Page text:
around a finger, writing, always writing.(“Abby and the Light,” 50)

I can see Abby, who is working through her grief at her brother’s death, and feel her grandmother’s love. Moving in the direction of specific, carefully observed detail, rather than moralizing, would open up for Balestreri a more intimate and immediate path toward her readers.

The best part of the book is the second, which consists of poems about paintings and music. These poems have more success because they start with a specific visual image; Balistreri seems to come into her own in an art museum:

Spilled from her heart, she dips
the brush, big, red, overflowing
in radiance. Powered from her jewel-like
center, she spreads a lush and layered
spirit, petals the canvas in circles, spiraling,
spiraling outward. Encoded in the milky
juice of mystery, she is the dark center
of poppy, her harvest of seed throbbing,
splitting, creating this scarlet portrait,
living outrageously, its opulent past. (“Radiance,” 26)

She’s looking at Georgia O’Keefe’s Poppy, in case you didn’t recognize it. Despite weak terminology like “overflowing in radiance” or “jewel-like,” the breathless, run-on lines do, I think, convey in words what O’Keefe conveys in paint.
Describing paintings, however, is a limited niche. Describing a musical composition, which is more abstract, allows a more interesting conflation of words and sound. Balistreri apparently is an accomplished pianist, and these poems are more convincing. For instance, she knows what she is saying when she describes listening to jazz music:

In a conversation of augmented fifths
and ninths, the friends address me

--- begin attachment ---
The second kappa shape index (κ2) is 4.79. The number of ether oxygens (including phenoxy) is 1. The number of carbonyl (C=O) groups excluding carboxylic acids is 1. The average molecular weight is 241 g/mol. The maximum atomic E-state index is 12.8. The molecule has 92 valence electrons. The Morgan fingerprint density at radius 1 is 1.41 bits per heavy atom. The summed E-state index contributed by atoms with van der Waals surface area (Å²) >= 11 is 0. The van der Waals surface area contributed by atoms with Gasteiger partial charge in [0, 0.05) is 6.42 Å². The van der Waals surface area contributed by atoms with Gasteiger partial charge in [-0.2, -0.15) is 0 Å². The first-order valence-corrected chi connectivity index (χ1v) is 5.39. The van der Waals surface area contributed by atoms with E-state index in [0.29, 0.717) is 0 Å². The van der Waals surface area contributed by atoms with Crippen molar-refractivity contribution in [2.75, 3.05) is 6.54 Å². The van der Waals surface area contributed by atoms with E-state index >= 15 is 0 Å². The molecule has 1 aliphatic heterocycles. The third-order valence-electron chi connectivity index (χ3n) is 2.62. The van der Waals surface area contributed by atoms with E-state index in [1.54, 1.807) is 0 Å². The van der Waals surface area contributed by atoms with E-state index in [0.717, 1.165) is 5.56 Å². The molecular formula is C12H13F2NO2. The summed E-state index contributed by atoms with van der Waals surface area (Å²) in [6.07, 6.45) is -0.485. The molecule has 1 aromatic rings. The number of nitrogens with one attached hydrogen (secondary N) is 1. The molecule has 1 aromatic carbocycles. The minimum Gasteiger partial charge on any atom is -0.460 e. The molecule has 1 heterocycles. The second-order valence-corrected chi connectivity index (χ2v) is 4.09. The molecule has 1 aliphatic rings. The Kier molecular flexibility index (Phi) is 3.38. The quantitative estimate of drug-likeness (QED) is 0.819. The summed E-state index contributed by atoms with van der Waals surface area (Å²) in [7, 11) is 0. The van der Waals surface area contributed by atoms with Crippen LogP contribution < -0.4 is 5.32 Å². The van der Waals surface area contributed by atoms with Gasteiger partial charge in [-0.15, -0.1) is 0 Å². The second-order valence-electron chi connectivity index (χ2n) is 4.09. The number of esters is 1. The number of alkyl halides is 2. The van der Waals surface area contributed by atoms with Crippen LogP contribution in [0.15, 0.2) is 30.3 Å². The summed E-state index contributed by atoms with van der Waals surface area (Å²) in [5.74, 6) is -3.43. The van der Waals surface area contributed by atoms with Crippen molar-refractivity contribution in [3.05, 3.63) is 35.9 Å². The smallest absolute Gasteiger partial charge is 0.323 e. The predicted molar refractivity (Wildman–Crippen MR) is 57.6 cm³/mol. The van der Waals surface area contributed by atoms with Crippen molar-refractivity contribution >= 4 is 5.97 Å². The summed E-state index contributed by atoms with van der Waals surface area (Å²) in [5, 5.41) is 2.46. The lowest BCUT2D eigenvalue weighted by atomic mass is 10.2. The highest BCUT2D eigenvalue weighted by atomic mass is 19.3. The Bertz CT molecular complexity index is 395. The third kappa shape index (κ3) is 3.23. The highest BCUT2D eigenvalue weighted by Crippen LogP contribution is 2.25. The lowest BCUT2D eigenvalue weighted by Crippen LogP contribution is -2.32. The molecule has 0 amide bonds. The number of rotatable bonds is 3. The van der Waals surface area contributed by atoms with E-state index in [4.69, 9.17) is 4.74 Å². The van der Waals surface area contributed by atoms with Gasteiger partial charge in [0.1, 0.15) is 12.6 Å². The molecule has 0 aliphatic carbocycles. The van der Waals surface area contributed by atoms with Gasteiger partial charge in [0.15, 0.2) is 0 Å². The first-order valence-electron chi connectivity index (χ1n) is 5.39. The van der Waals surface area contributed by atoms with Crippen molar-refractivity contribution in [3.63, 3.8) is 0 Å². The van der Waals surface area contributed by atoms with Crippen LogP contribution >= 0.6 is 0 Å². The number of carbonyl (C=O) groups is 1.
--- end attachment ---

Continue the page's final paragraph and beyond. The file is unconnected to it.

in safe thirds. I listen more carefully:
Where is the cutting edge,
the forward motion? We converse
in C major, squarely metered. (“At A Jazz Bar In Denver With My Son
And His Friends, I Learn Something New,” 36)

But the poems I like best are those that tell a story of Balistreri as a child first experiencing music and performance:

She sits at the grand piano, black and shiny
with reflected light, bouncing like the Christmas
lights of the aerial bridge. She slips inside
the single line of Chopin’s anguish, her cry
unraveling with him, the final high-pitched
wail, no match for the bottomless depths
of the unrelenting chords, coming in increments,
eddies, echoes. (“Prelude in E Minor,” 34)

The image of Duluth’s lift bridge, the allusions to the waters of Lake Superior, fit in smoothly, unobtrusively. Or she writes of her grandfather playing the violin, “the way Grandpa rounded/the notes like a string of pearls” (p. 37). She doesn’t need her poems’ last lines, like “even today, their [the grandparents’] music is the hearth that warms me” (38). These poems suggest to me that Balistreri does have something to say, and once she finds her authentic voice, her next book may be well worth reading.

Judy Barisonzi  has been a Wisconsin resident since 1966, and she now lives among the lakes and woods of northwest Wisconsin. Semi-retired from teaching English at the University of Wisconsin Colleges, she gives workshops in creative writing and memoir writing, participates in several local writing groups, and publishes poems in local and national magazines.